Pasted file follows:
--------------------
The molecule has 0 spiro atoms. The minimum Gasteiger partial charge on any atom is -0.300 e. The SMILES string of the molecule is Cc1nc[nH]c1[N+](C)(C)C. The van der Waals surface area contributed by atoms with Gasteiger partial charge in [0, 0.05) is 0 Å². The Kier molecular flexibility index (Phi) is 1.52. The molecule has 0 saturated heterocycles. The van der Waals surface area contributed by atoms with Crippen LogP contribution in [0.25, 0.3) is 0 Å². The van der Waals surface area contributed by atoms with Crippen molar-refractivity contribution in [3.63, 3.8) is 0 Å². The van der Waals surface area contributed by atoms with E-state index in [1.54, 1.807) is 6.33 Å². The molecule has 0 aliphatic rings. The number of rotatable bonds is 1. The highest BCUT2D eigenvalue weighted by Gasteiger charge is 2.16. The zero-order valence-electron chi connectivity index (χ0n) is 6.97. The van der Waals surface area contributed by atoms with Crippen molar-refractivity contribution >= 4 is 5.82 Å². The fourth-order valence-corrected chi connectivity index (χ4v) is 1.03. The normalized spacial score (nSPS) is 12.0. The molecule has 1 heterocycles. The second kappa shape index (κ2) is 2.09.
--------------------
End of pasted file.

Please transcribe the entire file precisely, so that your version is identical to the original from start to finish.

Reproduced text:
The molecule has 0 spiro atoms. The minimum Gasteiger partial charge on any atom is -0.300 e. The SMILES string of the molecule is Cc1nc[nH]c1[N+](C)(C)C. The van der Waals surface area contributed by atoms with Gasteiger partial charge in [0, 0.05) is 0 Å². The Kier molecular flexibility index (Phi) is 1.52. The molecule has 0 saturated heterocycles. The van der Waals surface area contributed by atoms with Crippen LogP contribution in [0.25, 0.3) is 0 Å². The van der Waals surface area contributed by atoms with Crippen molar-refractivity contribution in [3.63, 3.8) is 0 Å². The van der Waals surface area contributed by atoms with E-state index in [1.54, 1.807) is 6.33 Å². The molecule has 0 aliphatic rings. The number of rotatable bonds is 1. The highest BCUT2D eigenvalue weighted by Gasteiger charge is 2.16. The zero-order valence-electron chi connectivity index (χ0n) is 6.97. The van der Waals surface area contributed by atoms with Crippen molar-refractivity contribution >= 4 is 5.82 Å². The fourth-order valence-corrected chi connectivity index (χ4v) is 1.03. The normalized spacial score (nSPS) is 12.0. The molecule has 1 heterocycles. The second kappa shape index (κ2) is 2.09.